Thora Siemsen and Andrea Long Chu at The Nation:
TS: Lines from Valerie Solanas’s play Up Your Ass open each chapter of Females. How did this choice help determine the book’s structure?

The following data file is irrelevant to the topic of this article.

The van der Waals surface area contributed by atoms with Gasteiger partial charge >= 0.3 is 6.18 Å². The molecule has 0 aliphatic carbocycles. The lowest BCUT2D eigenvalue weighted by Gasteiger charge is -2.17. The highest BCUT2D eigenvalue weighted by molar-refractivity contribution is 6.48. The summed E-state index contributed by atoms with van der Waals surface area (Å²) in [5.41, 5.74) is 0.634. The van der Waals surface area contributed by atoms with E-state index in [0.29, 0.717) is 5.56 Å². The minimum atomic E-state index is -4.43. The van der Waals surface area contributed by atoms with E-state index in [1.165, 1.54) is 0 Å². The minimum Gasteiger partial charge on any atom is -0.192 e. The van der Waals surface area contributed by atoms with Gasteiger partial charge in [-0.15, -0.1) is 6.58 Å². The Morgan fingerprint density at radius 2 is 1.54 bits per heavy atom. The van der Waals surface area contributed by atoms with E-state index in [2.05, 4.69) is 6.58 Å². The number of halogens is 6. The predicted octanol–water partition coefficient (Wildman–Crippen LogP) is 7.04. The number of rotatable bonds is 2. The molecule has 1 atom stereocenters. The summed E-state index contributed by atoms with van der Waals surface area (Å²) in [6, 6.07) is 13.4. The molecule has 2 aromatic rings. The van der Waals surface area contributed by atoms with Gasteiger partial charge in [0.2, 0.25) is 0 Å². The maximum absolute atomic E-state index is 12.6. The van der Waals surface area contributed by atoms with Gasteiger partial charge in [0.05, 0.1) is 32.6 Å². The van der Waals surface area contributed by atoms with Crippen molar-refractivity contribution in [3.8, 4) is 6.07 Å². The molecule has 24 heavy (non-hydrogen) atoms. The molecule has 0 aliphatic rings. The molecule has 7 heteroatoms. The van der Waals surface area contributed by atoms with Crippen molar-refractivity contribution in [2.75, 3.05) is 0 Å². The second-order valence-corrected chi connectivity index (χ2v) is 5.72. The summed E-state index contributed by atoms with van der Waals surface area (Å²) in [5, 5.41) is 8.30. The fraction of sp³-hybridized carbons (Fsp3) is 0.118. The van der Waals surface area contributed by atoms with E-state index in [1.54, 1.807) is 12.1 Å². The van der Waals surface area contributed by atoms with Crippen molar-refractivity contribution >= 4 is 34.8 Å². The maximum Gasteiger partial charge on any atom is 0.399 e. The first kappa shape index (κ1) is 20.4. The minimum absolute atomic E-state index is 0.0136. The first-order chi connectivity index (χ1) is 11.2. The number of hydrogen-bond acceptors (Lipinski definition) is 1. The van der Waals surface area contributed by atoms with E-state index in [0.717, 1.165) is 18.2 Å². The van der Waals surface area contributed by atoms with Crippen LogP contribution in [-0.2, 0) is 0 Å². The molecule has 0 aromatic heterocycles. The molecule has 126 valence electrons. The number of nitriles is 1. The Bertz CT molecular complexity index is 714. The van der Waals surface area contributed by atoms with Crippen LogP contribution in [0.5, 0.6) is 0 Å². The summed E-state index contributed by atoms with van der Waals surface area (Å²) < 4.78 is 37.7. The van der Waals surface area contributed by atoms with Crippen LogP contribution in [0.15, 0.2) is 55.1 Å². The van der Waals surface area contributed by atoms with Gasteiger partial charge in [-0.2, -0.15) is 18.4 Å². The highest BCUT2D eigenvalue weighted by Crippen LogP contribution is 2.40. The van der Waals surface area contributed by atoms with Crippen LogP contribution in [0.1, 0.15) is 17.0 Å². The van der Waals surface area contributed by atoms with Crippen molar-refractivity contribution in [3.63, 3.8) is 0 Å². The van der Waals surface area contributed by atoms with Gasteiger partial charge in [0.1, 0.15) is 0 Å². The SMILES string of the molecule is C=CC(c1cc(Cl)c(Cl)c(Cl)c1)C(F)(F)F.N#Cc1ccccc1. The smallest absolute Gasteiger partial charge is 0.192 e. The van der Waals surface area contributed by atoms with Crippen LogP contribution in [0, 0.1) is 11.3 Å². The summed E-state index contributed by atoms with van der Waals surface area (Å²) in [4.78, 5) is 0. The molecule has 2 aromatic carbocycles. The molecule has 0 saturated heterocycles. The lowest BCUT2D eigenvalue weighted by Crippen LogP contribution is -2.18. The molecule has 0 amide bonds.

ALC: Verso had initially approached me about doing an introduction to Up Your Ass, which they were thinking about publishing. Eventually that idea morphed, and we decided I would just write a short book—but I still wanted Up Your Ass to be essential to it. I also wanted the book to be more experimental in form. I was thinking brief, numbered axioms, like Guy Debord’s Society of the Spectacle. That [idea] was a disaster. While it was freeing to be able to jump around from idea to idea, it was also painful and exhausting. I ended up with all these fragments and no coherent book, and I still hadn’t worked Up Your Ass into it. So I turned in the draft, came back to revise it after my surgery, and realized that the play could serve as the spine of the book. I more or less follow the whole play from start to finish. That transformed the book from this bad archipelago of thoughts into a single whole. The play was the answer.